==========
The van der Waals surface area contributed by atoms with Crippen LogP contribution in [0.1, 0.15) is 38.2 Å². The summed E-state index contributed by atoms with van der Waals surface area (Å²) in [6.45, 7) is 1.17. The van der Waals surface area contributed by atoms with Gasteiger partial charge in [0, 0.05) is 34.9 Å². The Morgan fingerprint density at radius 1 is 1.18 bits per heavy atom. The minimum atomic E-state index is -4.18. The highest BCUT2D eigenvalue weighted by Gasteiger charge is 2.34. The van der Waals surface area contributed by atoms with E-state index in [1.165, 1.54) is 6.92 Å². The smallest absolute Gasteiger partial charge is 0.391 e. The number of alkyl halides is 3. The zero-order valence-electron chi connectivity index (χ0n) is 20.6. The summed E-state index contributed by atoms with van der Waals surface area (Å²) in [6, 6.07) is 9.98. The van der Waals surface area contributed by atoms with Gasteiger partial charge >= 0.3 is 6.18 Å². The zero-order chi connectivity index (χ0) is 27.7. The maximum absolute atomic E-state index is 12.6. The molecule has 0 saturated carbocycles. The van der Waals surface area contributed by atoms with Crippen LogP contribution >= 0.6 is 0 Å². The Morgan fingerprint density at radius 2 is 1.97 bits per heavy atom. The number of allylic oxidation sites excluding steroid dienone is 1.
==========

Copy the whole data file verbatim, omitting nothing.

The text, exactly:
The van der Waals surface area contributed by atoms with Crippen LogP contribution in [0.1, 0.15) is 38.2 Å². The summed E-state index contributed by atoms with van der Waals surface area (Å²) in [6.45, 7) is 1.17. The van der Waals surface area contributed by atoms with Gasteiger partial charge in [0, 0.05) is 34.9 Å². The Morgan fingerprint density at radius 1 is 1.18 bits per heavy atom. The minimum atomic E-state index is -4.18. The highest BCUT2D eigenvalue weighted by Gasteiger charge is 2.34. The van der Waals surface area contributed by atoms with E-state index in [1.165, 1.54) is 6.92 Å². The smallest absolute Gasteiger partial charge is 0.391 e. The number of alkyl halides is 3. The zero-order valence-electron chi connectivity index (χ0n) is 20.6. The summed E-state index contributed by atoms with van der Waals surface area (Å²) in [6, 6.07) is 9.98. The van der Waals surface area contributed by atoms with Gasteiger partial charge >= 0.3 is 6.18 Å². The zero-order chi connectivity index (χ0) is 27.7. The maximum absolute atomic E-state index is 12.6. The molecule has 0 saturated carbocycles. The van der Waals surface area contributed by atoms with Crippen LogP contribution >= 0.6 is 0 Å². The Morgan fingerprint density at radius 2 is 1.97 bits per heavy atom. The number of allylic oxidation sites excluding steroid dienone is 1.